When riding in the summer, I’ve referred to myself as a “perfaholic” for my love of perforated leather jackets. However, when it gets really hot, I need mesh. The Klim Induction Pro jacket is the top of the Idaho-based company’s mesh jacket lineup, and likely one of the nicest mesh numbers I’ve seen.
The Klim Induction Pro jacket doesn’t pretend to be an all-season/all-weather ADV jacket with lots of cargo-carrying capability—it’s a hot-weather garment. It is constructed chiefly of Klim’s proprietary Karbonite high-strength mesh and Karbonite four-way stretch 1000 denier Cordura on the back of the shoulders.
Throw in a bit of 3M Scotchlite reflective material, YKK zippers, D3O CE level 2 elbow and shoulder armor, a D3O CE level 1 back protector, 750 denier Cordura shoulders and cuffs, 600 denier Cordura bottom hem, perforated goat leather elbows, a moisture-wicking polyester mesh liner, and some of the decorative trim, the Klim Induction Pro is born. As expected from Klim, the build quality is top-notch.
I have put thousands of blistering miles on this jacket since I received it. It was 103F on a recent ride to Central California’s toasty New Cuyama and, while the jacket didn’t perform any miracles, it was as good as it could be. Klim’s creation is about a breezy as one might find in any motorcycle jacket.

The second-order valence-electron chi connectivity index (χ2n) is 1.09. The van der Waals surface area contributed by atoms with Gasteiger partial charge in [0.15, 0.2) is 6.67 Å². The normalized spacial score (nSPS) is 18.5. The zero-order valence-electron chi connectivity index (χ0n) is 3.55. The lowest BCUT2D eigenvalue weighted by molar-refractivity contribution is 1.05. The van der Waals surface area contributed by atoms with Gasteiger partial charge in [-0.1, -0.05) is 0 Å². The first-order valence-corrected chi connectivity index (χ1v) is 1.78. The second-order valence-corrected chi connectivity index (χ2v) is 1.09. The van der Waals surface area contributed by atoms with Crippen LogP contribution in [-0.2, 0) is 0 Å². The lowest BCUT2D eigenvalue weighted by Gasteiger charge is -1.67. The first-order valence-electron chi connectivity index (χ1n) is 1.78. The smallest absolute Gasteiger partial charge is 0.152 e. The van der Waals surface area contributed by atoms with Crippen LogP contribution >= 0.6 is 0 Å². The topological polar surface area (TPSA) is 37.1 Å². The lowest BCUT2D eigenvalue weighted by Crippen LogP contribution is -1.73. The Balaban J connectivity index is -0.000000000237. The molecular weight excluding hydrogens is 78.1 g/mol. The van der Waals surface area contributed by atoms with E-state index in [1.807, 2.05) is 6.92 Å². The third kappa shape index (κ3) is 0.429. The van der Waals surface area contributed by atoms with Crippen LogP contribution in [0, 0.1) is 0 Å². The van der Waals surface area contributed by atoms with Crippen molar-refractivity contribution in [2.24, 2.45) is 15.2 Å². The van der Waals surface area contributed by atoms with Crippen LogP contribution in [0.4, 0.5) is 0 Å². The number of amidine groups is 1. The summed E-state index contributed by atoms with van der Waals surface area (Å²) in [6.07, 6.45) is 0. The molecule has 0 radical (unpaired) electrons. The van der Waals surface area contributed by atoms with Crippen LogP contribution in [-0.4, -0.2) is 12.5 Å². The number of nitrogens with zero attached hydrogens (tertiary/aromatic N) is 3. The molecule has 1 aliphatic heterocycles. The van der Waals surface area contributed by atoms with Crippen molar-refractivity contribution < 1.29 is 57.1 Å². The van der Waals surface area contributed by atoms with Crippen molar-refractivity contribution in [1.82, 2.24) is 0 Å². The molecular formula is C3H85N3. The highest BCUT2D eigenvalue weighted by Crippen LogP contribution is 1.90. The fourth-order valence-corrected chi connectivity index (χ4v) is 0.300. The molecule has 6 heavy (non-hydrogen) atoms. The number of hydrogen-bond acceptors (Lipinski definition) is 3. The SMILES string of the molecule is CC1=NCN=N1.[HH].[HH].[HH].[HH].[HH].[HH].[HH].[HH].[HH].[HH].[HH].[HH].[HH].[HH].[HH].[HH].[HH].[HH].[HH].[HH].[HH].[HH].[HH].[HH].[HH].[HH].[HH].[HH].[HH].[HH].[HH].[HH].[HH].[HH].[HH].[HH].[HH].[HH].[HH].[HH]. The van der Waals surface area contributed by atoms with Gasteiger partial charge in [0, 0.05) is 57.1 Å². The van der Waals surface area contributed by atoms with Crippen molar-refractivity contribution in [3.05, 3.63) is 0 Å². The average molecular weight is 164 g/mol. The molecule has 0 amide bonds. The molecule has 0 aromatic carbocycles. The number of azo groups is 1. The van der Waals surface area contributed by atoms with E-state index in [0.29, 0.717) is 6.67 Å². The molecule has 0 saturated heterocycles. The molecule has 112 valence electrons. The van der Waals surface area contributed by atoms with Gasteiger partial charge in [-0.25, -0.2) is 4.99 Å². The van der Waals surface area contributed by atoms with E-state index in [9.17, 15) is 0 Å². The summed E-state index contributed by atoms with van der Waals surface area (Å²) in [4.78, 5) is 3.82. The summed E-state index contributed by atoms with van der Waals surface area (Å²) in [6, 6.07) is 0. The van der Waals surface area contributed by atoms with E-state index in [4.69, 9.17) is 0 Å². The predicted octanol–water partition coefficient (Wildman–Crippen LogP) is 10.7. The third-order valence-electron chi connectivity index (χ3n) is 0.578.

Construction of the Induction Pro is such that the fabric does not flap incessantly at highway speeds in an irritating way, which happens with under-constructed mesh garments. Instead, it retains its comfortable shape, contradicting what you might imagine.
I’m usually a US 44-46, and Klim’s Large fits me nicely with room for a cooling vest. Sizing is American rather than EU; the latter often requires me to go up a size or two. I always want my perfed and mesh jackets to be slightly loose to aid circulation. A slim-fit vented jacket can defeat its intended purpose.
Some riders argue that one is better off with a jacket that seals you off from the elements to retain body moisture, but I disagree. I want airflow to aid evaporative cooling; I drink enough water to keep hydrated. I often add a Macna Dry Cooling Vest under the jacket, and the full air circulation aids immensely in its cooling effect. While the Macna is good, the dunk-type polymer-infused cooling vests are even more effective.
Notable details include adjustable hook and loop cuff and bottom skirt gathers, strap and buckle forearm adjusters, a zippered chest pocket, two handwarmer pockets, and a vertical internal zippered pocket. The Mandarin collar has no closure and is lined with a soft, suede-like material.
I’ve got many fabric jackets that sport all sorts of innovative vents. Yet, I’ve found in 90+ degree weather, venting is just not enough. I have a large rack of perforated and vented jackets; the Klim Induction Pro jacket is the one I’ve been wearing on every single ride hot ride lately, and if the weather continues like it has, I’ll be wearing it until November. With a $500 price tag, the Induction Pro is noticeably pricier than many mesh jackets, yet Klim delivers what you pay for.
Klim Induction Pro Jacket Fast Facts
- Sizes: SM – 3X
- Colors: Stealth Black; Cool Gray; Asphalt-Redrock; Asphalt-Hi-Vis
- Elbow and shoulder protection: D3O CE LP2 Pro Armor
- Back protection: D3O Viper CE Level 1
Klim Induction Pro Jacket Price: $500 MSRP